Wednesday, April 8, 2015

The Scent of Patients. By Ninnevah

Sometimes I see patients who stink. As in have such a strong stench that I push my wheely desk chair as far back as I can and work hard to not squish up my nose in an obvious way. Sometimes I can’t help but put my hand on my face for a few seconds while listening to them talk. I generally look for any reason to minimize what I need to examine of these type of patients. Many times it’s a “what the hell is a shower” type of smell where their clothes look a second skin where they have crusted themselves onto the patient’s body. I really can’t stand these patients and if I could I would open up a window while they were in my room. It’s sort of a combination of urine, old sweat and cheap cigarette smoke and even a tinge of alcohol mixed in with it. Sometimes if you are especially unlucky, there’s a public toilet component to it as well.
The other type is the chronic smoker. Now this is not specific to adults. Sometimes a parent or parents would bring in a child or children and the whole family would have the stench of cigarettes attached to them. It’s especially sad when children fall into this category because the parents have placed them at a disadvantage already. Being exposed to second hand- or even third hand smoke (yes that exists- don’t think you are so smarty pants by lighting your cigarettes outside- unless you change your clothes and shower each time you still place your child at risk) increases the risk of respiratory problems in kids, ie makes them more prone to asthma/ bronchitis etc, brings down their immunity in general. I feel this is similar to parents who do not vaccinate their children. Because of your misconstrued ideas you place your child at an increased risk. Bravo on your selfish parenting ideals! Like making pet dogs vegans because it’s “healthier.” Go read a book!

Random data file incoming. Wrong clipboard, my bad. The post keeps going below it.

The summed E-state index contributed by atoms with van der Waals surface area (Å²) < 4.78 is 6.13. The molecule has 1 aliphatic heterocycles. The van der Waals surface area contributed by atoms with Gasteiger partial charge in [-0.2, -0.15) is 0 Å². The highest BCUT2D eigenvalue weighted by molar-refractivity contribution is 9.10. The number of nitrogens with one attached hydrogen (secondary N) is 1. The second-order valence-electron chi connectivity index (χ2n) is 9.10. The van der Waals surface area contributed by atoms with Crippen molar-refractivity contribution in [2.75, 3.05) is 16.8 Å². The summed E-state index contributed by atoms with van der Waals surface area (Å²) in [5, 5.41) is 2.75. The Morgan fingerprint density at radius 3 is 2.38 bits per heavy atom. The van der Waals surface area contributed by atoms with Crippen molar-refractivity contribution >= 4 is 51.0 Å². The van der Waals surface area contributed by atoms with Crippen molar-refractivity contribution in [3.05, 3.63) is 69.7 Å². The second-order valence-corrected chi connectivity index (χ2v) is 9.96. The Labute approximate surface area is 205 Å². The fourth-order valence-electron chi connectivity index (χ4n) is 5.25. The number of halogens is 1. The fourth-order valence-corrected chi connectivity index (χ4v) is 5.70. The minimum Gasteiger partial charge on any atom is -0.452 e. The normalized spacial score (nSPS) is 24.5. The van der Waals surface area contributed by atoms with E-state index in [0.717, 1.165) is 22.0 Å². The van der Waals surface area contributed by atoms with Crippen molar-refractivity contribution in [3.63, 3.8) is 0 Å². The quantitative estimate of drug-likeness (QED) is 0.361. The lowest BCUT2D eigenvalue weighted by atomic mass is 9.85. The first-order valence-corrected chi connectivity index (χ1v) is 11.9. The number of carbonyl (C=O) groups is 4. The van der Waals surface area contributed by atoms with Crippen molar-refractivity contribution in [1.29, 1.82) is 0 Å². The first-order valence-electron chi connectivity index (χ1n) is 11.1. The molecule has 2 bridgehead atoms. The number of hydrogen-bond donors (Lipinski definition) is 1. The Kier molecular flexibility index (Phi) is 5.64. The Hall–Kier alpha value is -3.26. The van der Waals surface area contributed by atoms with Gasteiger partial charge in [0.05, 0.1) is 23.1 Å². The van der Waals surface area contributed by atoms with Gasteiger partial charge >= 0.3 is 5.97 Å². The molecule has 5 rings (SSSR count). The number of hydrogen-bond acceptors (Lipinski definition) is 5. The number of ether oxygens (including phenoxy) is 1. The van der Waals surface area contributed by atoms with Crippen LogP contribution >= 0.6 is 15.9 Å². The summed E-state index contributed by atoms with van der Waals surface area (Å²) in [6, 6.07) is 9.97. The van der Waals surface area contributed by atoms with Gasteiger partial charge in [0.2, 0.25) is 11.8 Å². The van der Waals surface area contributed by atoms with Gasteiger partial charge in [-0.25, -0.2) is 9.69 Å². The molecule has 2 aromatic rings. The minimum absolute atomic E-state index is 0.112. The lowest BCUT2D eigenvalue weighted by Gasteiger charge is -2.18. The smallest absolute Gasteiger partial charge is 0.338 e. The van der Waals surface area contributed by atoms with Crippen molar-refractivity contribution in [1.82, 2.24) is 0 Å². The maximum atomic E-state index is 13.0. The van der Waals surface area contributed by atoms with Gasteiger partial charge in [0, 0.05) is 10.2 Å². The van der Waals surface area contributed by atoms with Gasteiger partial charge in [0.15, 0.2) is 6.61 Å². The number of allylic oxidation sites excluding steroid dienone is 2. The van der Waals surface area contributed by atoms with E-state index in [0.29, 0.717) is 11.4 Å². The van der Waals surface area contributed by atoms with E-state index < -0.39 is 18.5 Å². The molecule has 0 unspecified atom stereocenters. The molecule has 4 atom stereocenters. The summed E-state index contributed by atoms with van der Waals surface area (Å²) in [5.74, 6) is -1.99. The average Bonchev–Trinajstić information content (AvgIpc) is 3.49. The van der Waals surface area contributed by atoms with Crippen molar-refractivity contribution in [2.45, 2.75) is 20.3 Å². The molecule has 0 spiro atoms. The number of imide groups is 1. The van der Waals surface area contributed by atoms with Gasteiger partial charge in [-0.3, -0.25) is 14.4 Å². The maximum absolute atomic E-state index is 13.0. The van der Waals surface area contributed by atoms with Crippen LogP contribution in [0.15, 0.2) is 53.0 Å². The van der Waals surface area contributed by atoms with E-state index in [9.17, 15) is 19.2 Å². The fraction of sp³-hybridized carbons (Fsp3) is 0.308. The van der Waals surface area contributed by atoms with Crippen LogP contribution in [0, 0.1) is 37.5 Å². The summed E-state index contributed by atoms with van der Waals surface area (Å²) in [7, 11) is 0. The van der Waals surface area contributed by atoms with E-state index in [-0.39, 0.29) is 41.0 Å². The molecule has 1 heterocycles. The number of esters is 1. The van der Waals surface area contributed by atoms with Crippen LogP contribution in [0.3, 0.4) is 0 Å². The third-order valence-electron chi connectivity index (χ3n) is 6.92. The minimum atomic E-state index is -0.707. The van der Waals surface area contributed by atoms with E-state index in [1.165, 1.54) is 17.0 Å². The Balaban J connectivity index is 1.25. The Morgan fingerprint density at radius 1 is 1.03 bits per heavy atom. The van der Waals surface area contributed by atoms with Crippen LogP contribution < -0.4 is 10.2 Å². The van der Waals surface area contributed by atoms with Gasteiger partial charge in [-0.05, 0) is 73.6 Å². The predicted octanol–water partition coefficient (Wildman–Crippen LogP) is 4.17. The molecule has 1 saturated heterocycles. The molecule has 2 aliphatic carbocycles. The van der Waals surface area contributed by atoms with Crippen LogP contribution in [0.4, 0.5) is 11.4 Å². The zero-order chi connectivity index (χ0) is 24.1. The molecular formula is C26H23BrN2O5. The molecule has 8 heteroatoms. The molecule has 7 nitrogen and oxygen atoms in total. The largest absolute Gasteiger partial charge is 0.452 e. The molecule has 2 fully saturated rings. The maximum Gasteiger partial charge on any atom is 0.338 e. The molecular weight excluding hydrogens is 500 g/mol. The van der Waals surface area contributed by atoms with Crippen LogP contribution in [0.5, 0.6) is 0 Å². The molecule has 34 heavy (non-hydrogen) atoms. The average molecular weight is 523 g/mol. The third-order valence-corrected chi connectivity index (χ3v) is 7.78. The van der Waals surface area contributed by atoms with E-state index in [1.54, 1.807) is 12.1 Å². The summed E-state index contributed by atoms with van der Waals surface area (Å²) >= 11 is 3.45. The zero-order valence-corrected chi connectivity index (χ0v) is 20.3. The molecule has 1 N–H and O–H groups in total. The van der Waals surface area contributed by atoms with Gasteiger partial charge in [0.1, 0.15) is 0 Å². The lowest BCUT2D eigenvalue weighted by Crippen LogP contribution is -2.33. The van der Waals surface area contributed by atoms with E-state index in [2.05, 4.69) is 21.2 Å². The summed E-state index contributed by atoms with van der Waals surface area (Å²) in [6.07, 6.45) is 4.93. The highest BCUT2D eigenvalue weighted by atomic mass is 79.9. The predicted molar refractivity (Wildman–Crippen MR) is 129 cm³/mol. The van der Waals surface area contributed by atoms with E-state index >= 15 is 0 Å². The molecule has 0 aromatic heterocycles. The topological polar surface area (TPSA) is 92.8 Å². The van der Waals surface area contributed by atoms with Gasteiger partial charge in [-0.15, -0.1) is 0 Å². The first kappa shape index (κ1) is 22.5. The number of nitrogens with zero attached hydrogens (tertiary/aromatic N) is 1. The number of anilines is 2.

The third type are those that come in smelling like fresh linen or like fields of lilies. These patients I don’t mind rolling my wheely office chair all the way into their faces! They smell clean and like normal human beings! I love these patients! I take the time to ask how their day has been. I ask them if they need any further help or have any other concerns that they would like me to address at the end of the consult. I even address potential disease prevention issues other than their main presenting concerns. Conversation then moves onto other general health issues as well and it’s all done with a smile. There’s usually pleasant dialogue and they leave happy and satisfied. In conclusion- it’s better for your health to not be stinky when visiting your doctor.

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